3 minute read

Cookie Changes That Affect Your Website

Written by Andy Roberts
cookies

Cookies have been available to marketers and web developers for years and have a number of uses. In May 2019 Chrome announced a new requirement for cookie tracking to help improve website privacy and security.

This article will cover what those changes are and what this change means for your website.

What is a cookie?

A cookie is a small text file that allows web servers to track a user between websites – giving the effect of one continuous visit. Cookie files are unique to the user, meaning that web servers know who is visiting a website.

On the first page request a cookie is sent from the server to the browser. On each subsequent request the file is sent back from the browser to the server.

How have cookies worked in the past?

Previously if a cookie for your website sat in a user’s browser it would be included in any web page request made. The cookie was applied whether the user clicked on a link from a third-party site, an iframe (an embedded copy of your website) or an image.

This feature was used to provide embedded content, shared imagery, tracking scripts (such as Google Analytics code) and adverts.

What does this mean for my website?

A change in the way browsers handle cookies means that the website instructs the browser when to send its cookie back which can – if not configured correctly – break the way cookies work.

This new type of cookie tracking is called a same-site cookie.

There are four modes to a same-site cookie:

  1. Lax: any embedded content (iframes, images, tracking scripts) that your website provides to third-party websites will not be sent the cookie. This means they will be registered as a brand-new user whether or not they have visited your site previously. If your website is displayed in an iframe on third-party websites, it may be difficult to interact with it. With this in mind, this setting should not be applied without consideration although, it is the recommended
  2. Disabled: no same-site ruling is applied at all and it is left to the browser to determine the best approach (most likely 'Lax'), this means your website could perform differently in different browsers.
  3. None: everything works exactly as it does now. For Intergage customers, this is how your website will operate by default. However, works only if you have an SSL certificate, otherwise the browser will ignore this setting and use 'Lax' mode.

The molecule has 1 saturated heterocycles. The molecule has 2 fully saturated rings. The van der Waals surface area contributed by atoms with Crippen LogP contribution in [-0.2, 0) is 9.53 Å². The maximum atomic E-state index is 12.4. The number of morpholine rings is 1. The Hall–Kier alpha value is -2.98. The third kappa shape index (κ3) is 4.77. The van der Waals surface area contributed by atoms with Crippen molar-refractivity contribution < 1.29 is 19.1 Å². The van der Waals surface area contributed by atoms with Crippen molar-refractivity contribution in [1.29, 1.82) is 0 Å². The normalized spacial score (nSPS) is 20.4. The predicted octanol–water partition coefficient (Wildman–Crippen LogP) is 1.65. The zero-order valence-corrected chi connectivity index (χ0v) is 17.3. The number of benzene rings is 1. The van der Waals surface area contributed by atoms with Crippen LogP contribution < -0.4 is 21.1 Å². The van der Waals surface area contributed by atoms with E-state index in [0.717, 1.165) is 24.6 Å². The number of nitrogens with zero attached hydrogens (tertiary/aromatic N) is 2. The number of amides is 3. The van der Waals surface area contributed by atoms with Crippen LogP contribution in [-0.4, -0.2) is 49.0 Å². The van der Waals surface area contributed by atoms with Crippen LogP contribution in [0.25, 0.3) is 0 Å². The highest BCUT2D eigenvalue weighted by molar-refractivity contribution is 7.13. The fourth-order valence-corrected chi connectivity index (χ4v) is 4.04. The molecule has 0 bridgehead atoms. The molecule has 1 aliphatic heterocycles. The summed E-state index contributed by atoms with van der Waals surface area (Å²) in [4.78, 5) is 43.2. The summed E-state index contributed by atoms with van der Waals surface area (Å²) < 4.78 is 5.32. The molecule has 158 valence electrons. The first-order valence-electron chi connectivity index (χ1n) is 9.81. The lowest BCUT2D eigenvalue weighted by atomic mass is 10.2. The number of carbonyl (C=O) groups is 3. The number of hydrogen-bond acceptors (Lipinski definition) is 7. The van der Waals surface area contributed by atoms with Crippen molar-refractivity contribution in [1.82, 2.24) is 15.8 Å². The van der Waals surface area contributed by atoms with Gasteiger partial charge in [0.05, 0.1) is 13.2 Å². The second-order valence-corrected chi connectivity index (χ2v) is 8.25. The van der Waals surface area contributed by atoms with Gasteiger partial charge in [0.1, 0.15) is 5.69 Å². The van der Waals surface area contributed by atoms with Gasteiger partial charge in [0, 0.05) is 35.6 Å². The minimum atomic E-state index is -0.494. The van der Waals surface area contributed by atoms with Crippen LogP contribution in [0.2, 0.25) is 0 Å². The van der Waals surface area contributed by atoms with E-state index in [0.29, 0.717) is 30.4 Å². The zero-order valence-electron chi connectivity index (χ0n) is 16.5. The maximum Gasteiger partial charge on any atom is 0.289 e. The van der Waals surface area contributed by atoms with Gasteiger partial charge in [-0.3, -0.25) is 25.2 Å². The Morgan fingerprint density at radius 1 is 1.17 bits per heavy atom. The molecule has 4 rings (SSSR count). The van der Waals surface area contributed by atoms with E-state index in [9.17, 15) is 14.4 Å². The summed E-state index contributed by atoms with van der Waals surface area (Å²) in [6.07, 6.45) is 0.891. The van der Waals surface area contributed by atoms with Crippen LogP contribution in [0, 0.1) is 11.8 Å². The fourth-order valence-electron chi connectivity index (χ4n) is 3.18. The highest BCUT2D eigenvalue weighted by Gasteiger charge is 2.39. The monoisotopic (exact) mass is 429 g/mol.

4. Strict: this is very similar to Lax mode but it means that even direct links to your website will skip the cookie. For example, if you sent an email with a link back to your website, when that link is clicked the cookie will not be included. This is very secure but will prevent anything that relies on user tracking (such as forgotten password emails and marketing automation features) from working.

Our advice is to opt for the Lax mode if you can.

When can websites use Lax mode for cookies?

It should be safe to opt for the Lax option, providing that your website does not:

  • display in an iframe on another website
  • use tracking scripts to track what users do on other websites from your website
  • host resources for other websites such as images or scripts
  • embed forms (through any means) onto third-party websites.

How can I change my same-site cookie setting? (Intergage Customers Only)

New User Interface:

To change your same-site cookie option in the new user interface of the CMS navigate to:

Settings > Cookie Control and change the "Cookie Same Site" option at the bottom of the form.

Old User Interface:

To change your same-site cookie option in the old user interface of the CMS navigate to:

Setup > advanced > server details and select Cookie Same Site

If you can't find your advanced settings, please get in touch with a member of the Intergage support team at support@intergage.co.uk

What if my website doesn’t have an SSL Certificate?

If your website does not have an SSL Certificate (it really should by now) Intergage can provide you with a free audit to identify if there is anything that needs to change to make your website SSL compatible.

Intergage is also able to provide a free SSL certificate to anyone who uses the Intergage software. We will keep the certificate renewed free of charge.

See here for more information on why your website needs an SSL certificate.

If you are an Intergage customer and would like more information on your website’s cookie settings and SSL certificate, please get in touch or call our friendly team on  01202684009.

Orginally published on Tuesday 26 November, 2019 | Last updated Saturday 7 December, 2019

Tags: For Marketeers, Digital Marketing, Technology & Software